- Interface: Select the new IP address we created earlier
- Type: Plaintext
- Port: 80
- Domains: Click the + icon and add the public IP address (for testing)
- Click + again and specify the FQN name for the public DNS record created in step 1.
- The real web server should contain the server created earlier. Check the box to enable it.
- Firewall Profile: Basic Protection
- Click the Save Button
This completes the process of publishing the server with HTTP.
To test, click the Open Live Log button. This will open the log so that you can track access to the virtual server. From an Internet connected machine, enter the public IP address into your browser. The internal website should load in the browser, and you should see the log the events in the Live Log.
5. Securing with HTTPS
The next step would be to secure the site using HTTPS. A typical example of this would be to perform SSL offloading where web traffic over the Internet is encrypted, but not encrypted on the internal network. This means that the Fastvue Sophos Reporter server does not carry the overhead of performing SSL encryption. Instead this is performed by the UTM.
This means that traffic on the internal trusted network is not encrypted, but traffic leaving the Sophos UTM to the internet is encrypted. The tricky part, as always with SSL, is certificates. For the sake of simplicity I am going to step through generating a self signed certificate that is valid for the external IP address.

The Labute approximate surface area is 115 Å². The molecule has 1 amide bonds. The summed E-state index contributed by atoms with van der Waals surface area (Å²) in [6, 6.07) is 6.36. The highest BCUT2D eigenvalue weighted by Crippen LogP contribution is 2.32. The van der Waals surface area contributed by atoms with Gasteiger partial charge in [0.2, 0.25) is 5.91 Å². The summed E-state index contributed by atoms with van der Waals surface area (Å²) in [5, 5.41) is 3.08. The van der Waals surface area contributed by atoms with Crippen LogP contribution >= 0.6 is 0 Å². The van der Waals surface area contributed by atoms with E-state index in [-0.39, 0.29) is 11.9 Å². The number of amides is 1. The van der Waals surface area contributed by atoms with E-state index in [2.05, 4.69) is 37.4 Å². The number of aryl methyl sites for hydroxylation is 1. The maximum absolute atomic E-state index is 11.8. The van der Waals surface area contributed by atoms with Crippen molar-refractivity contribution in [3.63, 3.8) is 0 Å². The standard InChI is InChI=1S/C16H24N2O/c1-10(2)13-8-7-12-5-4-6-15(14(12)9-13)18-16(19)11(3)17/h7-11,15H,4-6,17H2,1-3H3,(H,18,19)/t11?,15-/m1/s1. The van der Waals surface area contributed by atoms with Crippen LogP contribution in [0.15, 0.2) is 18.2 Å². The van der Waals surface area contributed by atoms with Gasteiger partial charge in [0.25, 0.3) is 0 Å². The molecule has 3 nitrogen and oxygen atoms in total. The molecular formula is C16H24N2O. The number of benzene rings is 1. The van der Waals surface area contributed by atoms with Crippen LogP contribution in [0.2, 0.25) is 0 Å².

- Go to Webserver Protection | Certificate Management
- Click the + New Certificate Button
- Specify a Name for the Certificate
- Method: Generate
- Keysize: 2048 Bits
- VPN ID Type: IP address
- VPN ID: Specify the public IP address
- Enter your Address and Organisation details.
- Click the Save button.
Next, we are going to convert the existing plain text HTTP Virtual Webserver to an Encrypted HTTPS Virtual Webserver.
- Select Webserver Protection | Web Application Firewall | Virtual Webserver
- Select the virtual server created earlier
- Change the Type to Encrypted (HTTPS)
- Check the ‘Redirect HTTP to HTTPS’ checkbox
- Certificate: Select the certificate created earlier
- You should notice the domain is populated and cannot be edited as this value is retrieved from the certificate
- Click the Save button.
You have now converted your virtual server from HTTP to HTTPS. The Redirect HTTP to HTTPS checkbox means that the Sophos UTM will still listen on port 80 but it will send the browser a 302 redirect to ensure the traffic is always bumped up to HTTPS.
To test, open a browser and connect to http://thepublicip/. You should observe the URL in the address bar changing to HTTPS.
You have now securely published your internal Fastvue Sophos Reporter application to the public Internet using Sophos UTM’s Web Server Protection.
Beyond this guide, you should create and use an SSL certificate that contains the correct public DNS name. Since this is public, I generally always recommend using a 3rd party certificate from a public certificate authority. This prevents certificate warnings on external devices.
I also encourage you to experiment with the different firewall profiles that Sophos UTM offers aside from the ‘Basic Protection’ profile we selected in the above steps, as well as the Reverse Authentication feature introduced in Sophos UTM 9.2. This is useful for sites such that require corporate authentication details such as SharePoint, Outlook Web Access, and even Sophos Reporter when using Windows Authentication in IIS.
I hope this helps anyone looking to configure Web Server Protection in Sophos UTM. Please let me know how you go in the comments!